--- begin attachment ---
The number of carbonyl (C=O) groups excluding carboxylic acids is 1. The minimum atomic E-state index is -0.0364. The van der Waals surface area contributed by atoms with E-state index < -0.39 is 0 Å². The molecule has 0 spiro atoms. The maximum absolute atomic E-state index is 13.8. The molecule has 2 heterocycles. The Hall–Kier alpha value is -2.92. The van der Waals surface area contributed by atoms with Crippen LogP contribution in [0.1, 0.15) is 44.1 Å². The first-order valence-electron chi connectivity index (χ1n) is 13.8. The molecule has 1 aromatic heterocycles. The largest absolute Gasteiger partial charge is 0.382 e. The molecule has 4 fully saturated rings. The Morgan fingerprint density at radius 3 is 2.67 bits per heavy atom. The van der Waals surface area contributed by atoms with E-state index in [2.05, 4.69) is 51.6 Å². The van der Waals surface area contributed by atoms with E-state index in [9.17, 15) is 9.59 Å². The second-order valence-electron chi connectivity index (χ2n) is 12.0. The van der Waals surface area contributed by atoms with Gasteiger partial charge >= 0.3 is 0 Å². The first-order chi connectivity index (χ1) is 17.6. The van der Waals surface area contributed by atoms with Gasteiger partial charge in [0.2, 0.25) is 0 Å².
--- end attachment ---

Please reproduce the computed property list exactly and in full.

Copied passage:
The number of carbonyl (C=O) groups excluding carboxylic acids is 1. The minimum atomic E-state index is -0.0364. The van der Waals surface area contributed by atoms with E-state index < -0.39 is 0 Å². The molecule has 0 spiro atoms. The maximum absolute atomic E-state index is 13.8. The molecule has 2 heterocycles. The Hall–Kier alpha value is -2.92. The van der Waals surface area contributed by atoms with Crippen LogP contribution in [0.1, 0.15) is 44.1 Å². The first-order valence-electron chi connectivity index (χ1n) is 13.8. The molecule has 1 aromatic heterocycles. The largest absolute Gasteiger partial charge is 0.382 e. The molecule has 4 fully saturated rings. The Morgan fingerprint density at radius 3 is 2.67 bits per heavy atom. The van der Waals surface area contributed by atoms with E-state index in [2.05, 4.69) is 51.6 Å². The van der Waals surface area contributed by atoms with E-state index in [9.17, 15) is 9.59 Å². The second-order valence-electron chi connectivity index (χ2n) is 12.0. The van der Waals surface area contributed by atoms with Gasteiger partial charge >= 0.3 is 0 Å². The first-order chi connectivity index (χ1) is 17.6. The van der Waals surface area contributed by atoms with Gasteiger partial charge in [0.2, 0.25) is 0 Å².